This Week’s Guest: Neil Rogachevsky
Israel’s electoral politics are a mess. One election last April failed to produce a governing coalition; so did a second one in the fall. Now Israelis are scheduled to head back to the polls in March for the third time in a single year. Israel has faced many problems in its short history, but this kind of political crisis is a first.
And yet its seeds may have been planted at the founding of the state.
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Since its very first election, Israel has chosen leaders through a system of proportional representation. That is, Israelis vote for parties rather than for individual candidates as in, say, the United States. From there, seats are distributed in the 120-member Knesset in proportion to the share of the vote each party wins. The system is simple and democratic, but, argues Neil Rogachevsky in a recent article in Tablet, it is also the source of Israel’s political instability and its recent electoral chaos.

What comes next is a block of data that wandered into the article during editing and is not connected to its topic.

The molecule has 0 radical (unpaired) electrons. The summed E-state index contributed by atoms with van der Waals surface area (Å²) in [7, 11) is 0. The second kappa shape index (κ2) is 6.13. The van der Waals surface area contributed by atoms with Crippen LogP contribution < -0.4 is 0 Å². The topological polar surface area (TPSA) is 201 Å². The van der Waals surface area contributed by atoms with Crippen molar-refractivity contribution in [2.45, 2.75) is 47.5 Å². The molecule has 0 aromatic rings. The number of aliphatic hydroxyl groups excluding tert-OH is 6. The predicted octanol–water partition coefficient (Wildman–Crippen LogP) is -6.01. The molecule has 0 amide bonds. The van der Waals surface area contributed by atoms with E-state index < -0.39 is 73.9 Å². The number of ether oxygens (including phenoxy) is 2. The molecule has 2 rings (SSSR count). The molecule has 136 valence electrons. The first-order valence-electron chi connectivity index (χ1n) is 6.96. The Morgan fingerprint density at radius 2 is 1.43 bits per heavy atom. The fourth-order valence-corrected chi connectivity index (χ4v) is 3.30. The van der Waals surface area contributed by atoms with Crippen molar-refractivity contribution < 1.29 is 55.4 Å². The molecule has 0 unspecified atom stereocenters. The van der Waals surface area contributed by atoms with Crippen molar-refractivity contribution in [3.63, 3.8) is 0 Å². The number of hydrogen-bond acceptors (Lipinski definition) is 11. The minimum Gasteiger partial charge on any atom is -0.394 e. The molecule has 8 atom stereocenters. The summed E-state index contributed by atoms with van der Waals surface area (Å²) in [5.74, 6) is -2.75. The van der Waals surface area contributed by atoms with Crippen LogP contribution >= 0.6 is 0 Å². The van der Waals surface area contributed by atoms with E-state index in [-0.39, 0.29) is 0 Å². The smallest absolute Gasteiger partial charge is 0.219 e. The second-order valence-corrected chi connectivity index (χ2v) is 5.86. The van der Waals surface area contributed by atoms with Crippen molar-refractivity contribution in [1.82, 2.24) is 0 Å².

In this podcast, Rogachevsky joins Jonathan Silver to discuss his argument and make the case for reforming Israel’s electoral system. He explains why proportional-representation systems routinely fail to produce political stability, how they make lawmakers less accountable to the public, and why a “first-past-the-post” system would make Israeli politics healthier and more representative.
Musical selections in this podcast are drawn from the Quintet for Clarinet and Strings, op. 31a, composed by Paul Ben-Haim and performed by the ARC Ensemble, as well as “We Are Your Friends” by Mocha Music.
For more on the Tikvah Podcast at Mosaic, which appears roughly every Thursday, check out its inaugural post here.
If you have thoughts about the podcast that you’d like to share, ideas for future guests and topics, or any other form of feedback, just send an email to email@example.com.